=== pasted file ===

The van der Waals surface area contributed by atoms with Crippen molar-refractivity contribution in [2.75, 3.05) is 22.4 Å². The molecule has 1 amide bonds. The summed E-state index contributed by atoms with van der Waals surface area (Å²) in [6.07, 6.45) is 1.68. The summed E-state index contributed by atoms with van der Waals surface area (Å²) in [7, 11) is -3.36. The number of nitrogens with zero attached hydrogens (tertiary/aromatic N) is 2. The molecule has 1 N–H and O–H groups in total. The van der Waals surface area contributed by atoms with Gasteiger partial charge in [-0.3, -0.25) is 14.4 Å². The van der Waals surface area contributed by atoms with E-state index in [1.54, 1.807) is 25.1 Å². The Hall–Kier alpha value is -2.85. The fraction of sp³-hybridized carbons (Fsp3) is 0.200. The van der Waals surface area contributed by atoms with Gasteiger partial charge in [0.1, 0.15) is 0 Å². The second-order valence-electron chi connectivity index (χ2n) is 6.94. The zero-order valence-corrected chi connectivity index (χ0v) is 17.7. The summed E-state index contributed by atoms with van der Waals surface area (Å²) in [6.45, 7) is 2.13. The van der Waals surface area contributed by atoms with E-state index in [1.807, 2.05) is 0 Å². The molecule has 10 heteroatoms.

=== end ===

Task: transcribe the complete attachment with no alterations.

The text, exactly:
The van der Waals surface area contributed by atoms with Crippen molar-refractivity contribution in [2.75, 3.05) is 22.4 Å². The molecule has 1 amide bonds. The summed E-state index contributed by atoms with van der Waals surface area (Å²) in [6.07, 6.45) is 1.68. The summed E-state index contributed by atoms with van der Waals surface area (Å²) in [7, 11) is -3.36. The number of nitrogens with zero attached hydrogens (tertiary/aromatic N) is 2. The molecule has 1 N–H and O–H groups in total. The van der Waals surface area contributed by atoms with Gasteiger partial charge in [-0.3, -0.25) is 14.4 Å². The van der Waals surface area contributed by atoms with E-state index in [1.54, 1.807) is 25.1 Å². The Hall–Kier alpha value is -2.85. The fraction of sp³-hybridized carbons (Fsp3) is 0.200. The van der Waals surface area contributed by atoms with Gasteiger partial charge in [0.1, 0.15) is 0 Å². The second-order valence-electron chi connectivity index (χ2n) is 6.94. The zero-order valence-corrected chi connectivity index (χ0v) is 17.7. The summed E-state index contributed by atoms with van der Waals surface area (Å²) in [6.45, 7) is 2.13. The van der Waals surface area contributed by atoms with E-state index in [1.807, 2.05) is 0 Å². The molecule has 10 heteroatoms.